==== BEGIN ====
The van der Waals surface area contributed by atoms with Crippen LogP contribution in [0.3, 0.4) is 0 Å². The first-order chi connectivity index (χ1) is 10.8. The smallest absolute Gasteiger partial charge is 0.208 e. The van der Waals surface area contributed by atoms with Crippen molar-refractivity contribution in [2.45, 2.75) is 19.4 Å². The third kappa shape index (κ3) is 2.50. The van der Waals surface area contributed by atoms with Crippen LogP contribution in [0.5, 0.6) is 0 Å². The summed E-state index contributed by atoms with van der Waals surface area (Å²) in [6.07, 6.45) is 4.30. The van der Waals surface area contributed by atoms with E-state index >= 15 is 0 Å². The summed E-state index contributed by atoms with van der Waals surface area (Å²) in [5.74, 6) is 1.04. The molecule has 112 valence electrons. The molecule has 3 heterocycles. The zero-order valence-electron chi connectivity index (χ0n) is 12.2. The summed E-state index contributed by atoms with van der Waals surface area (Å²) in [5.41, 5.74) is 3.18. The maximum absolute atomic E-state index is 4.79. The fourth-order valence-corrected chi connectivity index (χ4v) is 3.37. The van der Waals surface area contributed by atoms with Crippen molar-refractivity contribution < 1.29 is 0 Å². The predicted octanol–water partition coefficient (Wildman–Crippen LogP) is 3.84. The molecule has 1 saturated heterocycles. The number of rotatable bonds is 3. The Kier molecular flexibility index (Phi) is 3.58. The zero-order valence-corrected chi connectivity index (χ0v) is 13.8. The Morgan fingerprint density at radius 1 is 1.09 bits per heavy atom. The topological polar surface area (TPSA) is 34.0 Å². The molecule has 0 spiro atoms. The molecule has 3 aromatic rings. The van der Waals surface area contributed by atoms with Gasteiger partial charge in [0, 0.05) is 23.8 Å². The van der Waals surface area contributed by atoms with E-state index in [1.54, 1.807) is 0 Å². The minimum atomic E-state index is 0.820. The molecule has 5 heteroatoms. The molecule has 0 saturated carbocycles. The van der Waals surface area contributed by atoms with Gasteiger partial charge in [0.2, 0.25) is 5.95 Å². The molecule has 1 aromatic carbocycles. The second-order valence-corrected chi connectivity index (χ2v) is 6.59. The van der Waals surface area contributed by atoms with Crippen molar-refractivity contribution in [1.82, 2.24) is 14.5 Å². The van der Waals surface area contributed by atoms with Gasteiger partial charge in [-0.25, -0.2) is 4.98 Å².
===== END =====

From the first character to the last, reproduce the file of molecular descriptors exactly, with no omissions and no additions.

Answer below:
The van der Waals surface area contributed by atoms with Crippen LogP contribution in [0.3, 0.4) is 0 Å². The first-order chi connectivity index (χ1) is 10.8. The smallest absolute Gasteiger partial charge is 0.208 e. The van der Waals surface area contributed by atoms with Crippen molar-refractivity contribution in [2.45, 2.75) is 19.4 Å². The third kappa shape index (κ3) is 2.50. The van der Waals surface area contributed by atoms with Crippen LogP contribution in [0.5, 0.6) is 0 Å². The summed E-state index contributed by atoms with van der Waals surface area (Å²) in [6.07, 6.45) is 4.30. The van der Waals surface area contributed by atoms with E-state index >= 15 is 0 Å². The summed E-state index contributed by atoms with van der Waals surface area (Å²) in [5.74, 6) is 1.04. The molecule has 112 valence electrons. The molecule has 3 heterocycles. The zero-order valence-electron chi connectivity index (χ0n) is 12.2. The summed E-state index contributed by atoms with van der Waals surface area (Å²) in [5.41, 5.74) is 3.18. The maximum absolute atomic E-state index is 4.79. The fourth-order valence-corrected chi connectivity index (χ4v) is 3.37. The van der Waals surface area contributed by atoms with Crippen molar-refractivity contribution < 1.29 is 0 Å². The predicted octanol–water partition coefficient (Wildman–Crippen LogP) is 3.84. The molecule has 1 saturated heterocycles. The number of rotatable bonds is 3. The Kier molecular flexibility index (Phi) is 3.58. The zero-order valence-corrected chi connectivity index (χ0v) is 13.8. The Morgan fingerprint density at radius 1 is 1.09 bits per heavy atom. The topological polar surface area (TPSA) is 34.0 Å². The molecule has 0 spiro atoms. The molecule has 3 aromatic rings. The van der Waals surface area contributed by atoms with Gasteiger partial charge in [0, 0.05) is 23.8 Å². The van der Waals surface area contributed by atoms with E-state index in [1.54, 1.807) is 0 Å². The minimum atomic E-state index is 0.820. The molecule has 5 heteroatoms. The molecule has 0 saturated carbocycles. The van der Waals surface area contributed by atoms with Gasteiger partial charge in [0.2, 0.25) is 5.95 Å². The molecule has 1 aromatic carbocycles. The second-order valence-corrected chi connectivity index (χ2v) is 6.59. The van der Waals surface area contributed by atoms with Crippen molar-refractivity contribution in [1.82, 2.24) is 14.5 Å². The van der Waals surface area contributed by atoms with Gasteiger partial charge in [-0.25, -0.2) is 4.98 Å².